1. Connect to your FTP client or cPanel. (See options above on how to log into your cPanel).
    2. Click the File Manager icon.
    3. Go to your WordPress folder and locate the wp-config.php file.
    4. Right-click the wp-config.php file, then select Edit.
    5. Add this script just above the line "/* That's all, stop editing! Happy publishing. */":

      Please make sure to replace "thisismysite.com" with your actual domain name.

      Important Note: Once you add these lines to your wp-config.php file, you won't be able to edit them on the General Settings of your WordPress dashboard.
    6. Click Save.
    7. Try logging in to your WordPress dashboard. Once logged in, remove the new scripts from the wp-config.php file, then click Save.

    File permissions

    Every file on your website has file permissions that grant different levels of access. If you changed your file permissions, you might have incorrectly set up permissions on your wp-login.php file and/or wp-admin folder.

    To check your file permissions:

    1. Connect to your FTP client or cPanel. (See options above on how to log into your cPanel).
    2. Click the File Manager icon.
    3. Go to your WordPress folder and locate the wp-login.php file and wp-admin folder.
    4. Look for the Permissions column.
    5. Make sure that wp-login.php is set to 664 and the wp-admin folder is set to 775.

    Please check out the article How to Change Permissions (chmod) of a File for the complete details.

    Advanced Troubleshooting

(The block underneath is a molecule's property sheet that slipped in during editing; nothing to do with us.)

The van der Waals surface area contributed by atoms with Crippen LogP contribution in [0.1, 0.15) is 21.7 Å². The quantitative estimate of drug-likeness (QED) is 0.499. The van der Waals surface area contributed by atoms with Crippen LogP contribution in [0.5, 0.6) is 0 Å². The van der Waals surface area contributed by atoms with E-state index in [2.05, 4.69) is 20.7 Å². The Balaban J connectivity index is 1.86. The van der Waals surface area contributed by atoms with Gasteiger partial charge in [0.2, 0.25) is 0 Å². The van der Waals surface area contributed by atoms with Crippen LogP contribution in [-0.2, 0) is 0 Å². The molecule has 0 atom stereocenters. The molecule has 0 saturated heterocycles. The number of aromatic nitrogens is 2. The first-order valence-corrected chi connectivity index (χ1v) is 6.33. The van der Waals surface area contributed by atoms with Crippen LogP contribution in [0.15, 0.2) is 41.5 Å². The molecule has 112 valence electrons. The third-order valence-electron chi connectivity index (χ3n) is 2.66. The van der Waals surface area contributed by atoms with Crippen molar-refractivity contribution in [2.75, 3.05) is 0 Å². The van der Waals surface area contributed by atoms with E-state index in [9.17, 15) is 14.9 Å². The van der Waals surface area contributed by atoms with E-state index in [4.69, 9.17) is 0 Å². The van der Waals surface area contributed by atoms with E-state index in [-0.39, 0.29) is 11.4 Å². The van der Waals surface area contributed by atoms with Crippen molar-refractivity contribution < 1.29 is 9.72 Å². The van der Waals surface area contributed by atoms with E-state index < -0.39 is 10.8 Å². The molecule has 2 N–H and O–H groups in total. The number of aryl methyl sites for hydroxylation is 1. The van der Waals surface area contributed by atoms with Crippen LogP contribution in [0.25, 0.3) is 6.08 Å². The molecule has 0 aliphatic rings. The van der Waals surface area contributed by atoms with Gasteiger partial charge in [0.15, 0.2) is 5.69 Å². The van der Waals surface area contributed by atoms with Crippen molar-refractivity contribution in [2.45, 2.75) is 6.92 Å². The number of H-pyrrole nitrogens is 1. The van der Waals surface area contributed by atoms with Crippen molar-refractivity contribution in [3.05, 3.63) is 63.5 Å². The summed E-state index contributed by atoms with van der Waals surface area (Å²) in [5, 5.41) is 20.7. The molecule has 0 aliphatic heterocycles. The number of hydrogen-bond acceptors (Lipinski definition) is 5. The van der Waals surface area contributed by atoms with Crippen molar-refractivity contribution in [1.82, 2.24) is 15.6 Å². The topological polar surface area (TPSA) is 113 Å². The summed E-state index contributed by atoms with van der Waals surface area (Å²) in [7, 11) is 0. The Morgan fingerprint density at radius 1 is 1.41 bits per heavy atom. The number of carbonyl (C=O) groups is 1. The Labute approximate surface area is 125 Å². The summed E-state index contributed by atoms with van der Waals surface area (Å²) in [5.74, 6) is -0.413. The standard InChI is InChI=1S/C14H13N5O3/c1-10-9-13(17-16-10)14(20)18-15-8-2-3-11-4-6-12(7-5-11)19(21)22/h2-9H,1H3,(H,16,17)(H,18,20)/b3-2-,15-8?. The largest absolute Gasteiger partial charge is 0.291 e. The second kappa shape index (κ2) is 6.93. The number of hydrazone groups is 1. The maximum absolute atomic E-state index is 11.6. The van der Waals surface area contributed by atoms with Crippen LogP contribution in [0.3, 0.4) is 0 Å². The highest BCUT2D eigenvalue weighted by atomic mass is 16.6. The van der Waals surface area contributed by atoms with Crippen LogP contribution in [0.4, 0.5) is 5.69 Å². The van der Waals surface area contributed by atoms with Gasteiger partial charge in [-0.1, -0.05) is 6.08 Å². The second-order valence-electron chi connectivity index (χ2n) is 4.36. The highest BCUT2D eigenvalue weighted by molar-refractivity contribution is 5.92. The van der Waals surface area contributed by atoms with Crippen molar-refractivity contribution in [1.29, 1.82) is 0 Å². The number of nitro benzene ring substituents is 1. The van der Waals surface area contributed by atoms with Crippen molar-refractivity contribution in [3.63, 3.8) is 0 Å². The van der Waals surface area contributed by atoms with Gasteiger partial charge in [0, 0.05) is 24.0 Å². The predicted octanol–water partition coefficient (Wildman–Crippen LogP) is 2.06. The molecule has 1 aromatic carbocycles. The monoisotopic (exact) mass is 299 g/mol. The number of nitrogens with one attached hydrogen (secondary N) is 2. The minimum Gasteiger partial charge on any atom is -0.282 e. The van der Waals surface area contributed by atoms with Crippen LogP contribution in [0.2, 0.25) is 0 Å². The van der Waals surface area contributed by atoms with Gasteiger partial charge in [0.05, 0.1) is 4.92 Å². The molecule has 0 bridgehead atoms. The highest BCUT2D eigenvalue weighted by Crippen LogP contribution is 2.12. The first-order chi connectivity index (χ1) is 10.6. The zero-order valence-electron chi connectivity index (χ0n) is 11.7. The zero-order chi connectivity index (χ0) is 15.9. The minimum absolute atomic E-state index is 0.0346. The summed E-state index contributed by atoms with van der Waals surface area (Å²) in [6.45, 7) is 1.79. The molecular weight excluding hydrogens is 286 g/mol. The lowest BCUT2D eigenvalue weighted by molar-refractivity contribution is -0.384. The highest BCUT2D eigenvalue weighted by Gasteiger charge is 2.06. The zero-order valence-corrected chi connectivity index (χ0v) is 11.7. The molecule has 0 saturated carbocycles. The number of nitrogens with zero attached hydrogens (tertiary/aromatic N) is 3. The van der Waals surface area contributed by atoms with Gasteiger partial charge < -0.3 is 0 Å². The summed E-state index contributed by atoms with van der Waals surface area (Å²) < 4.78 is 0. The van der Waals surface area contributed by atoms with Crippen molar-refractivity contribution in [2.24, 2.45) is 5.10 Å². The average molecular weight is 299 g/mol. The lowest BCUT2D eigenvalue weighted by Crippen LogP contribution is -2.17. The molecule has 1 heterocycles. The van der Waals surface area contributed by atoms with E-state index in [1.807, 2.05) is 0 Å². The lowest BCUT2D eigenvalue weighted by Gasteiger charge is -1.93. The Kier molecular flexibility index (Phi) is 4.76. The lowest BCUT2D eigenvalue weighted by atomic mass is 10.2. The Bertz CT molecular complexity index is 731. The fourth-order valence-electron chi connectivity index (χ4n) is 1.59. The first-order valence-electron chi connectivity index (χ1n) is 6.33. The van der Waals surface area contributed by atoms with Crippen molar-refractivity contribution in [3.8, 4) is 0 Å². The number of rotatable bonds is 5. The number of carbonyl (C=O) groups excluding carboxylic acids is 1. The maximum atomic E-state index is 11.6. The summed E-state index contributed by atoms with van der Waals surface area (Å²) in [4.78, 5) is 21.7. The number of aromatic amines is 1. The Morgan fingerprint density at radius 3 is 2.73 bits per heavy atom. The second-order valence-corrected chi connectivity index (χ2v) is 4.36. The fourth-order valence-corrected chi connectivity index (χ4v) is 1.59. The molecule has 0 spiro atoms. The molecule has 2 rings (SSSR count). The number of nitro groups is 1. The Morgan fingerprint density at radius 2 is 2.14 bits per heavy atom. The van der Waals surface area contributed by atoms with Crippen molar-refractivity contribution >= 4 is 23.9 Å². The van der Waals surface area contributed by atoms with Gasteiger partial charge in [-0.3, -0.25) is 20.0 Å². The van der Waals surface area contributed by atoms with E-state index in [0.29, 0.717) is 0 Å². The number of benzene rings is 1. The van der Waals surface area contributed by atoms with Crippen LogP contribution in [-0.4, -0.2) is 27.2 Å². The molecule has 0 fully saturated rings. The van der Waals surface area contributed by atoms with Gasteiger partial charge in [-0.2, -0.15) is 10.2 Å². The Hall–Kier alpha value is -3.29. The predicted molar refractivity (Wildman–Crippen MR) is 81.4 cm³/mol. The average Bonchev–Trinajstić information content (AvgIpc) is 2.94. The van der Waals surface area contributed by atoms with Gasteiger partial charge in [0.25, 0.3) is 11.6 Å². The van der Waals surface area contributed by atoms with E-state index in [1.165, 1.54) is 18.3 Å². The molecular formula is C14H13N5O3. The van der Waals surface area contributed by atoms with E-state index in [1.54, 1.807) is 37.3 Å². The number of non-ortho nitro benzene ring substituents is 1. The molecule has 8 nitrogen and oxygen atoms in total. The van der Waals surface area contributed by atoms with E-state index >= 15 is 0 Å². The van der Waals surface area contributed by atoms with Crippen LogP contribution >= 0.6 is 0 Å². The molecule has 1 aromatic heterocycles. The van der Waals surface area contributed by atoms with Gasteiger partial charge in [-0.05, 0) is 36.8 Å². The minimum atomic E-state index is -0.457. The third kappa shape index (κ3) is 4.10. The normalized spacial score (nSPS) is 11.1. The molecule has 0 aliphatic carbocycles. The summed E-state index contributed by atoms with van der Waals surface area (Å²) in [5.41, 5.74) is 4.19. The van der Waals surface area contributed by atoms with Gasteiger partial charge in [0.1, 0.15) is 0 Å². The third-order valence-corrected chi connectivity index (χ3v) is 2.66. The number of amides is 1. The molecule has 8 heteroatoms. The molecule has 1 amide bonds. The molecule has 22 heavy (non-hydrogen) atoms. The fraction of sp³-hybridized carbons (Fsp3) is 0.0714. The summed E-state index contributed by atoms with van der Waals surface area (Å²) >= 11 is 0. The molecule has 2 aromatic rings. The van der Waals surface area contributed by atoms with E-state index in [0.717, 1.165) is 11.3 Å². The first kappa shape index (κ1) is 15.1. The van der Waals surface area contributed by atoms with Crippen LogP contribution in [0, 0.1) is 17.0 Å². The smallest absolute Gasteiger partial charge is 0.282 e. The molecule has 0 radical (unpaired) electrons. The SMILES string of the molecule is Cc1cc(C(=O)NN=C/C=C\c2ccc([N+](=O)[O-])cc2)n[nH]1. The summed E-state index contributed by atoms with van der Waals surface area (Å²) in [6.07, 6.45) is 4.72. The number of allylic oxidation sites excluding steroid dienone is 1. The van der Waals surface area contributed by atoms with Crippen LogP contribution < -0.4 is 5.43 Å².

Still unable to access your WordPress login page? The cause may be one of the following.

    Please note that HostGator Support is not trained in third-party script support and will be unable to assist with custom scripting, coding errors, and design setup. However, we will still gladly take a look and offer you as much help as possible.

    .htaccess file

    The .htaccess file is one of your WordPress core files, and any change in it may directly affect or break your site, like redirecting your website's admin page to your main page, causing you to lose access to your WordPress dashboard. In this case, you may need to check the scripts of your .htaccess file in your document root.

    Here are some helpful articles to get you started.

    Missing wp-login.php file

    If the wp-login.php file was accidentally moved or deleted, the WordPress dashboard will not be accessible and may return an error page. You may need to reupload your wp-login.php file to your document root. We strongly recommend creating a backup of your website first before making any changes and contacting your web developer if you're uncomfortable working on your WordPress core files directly.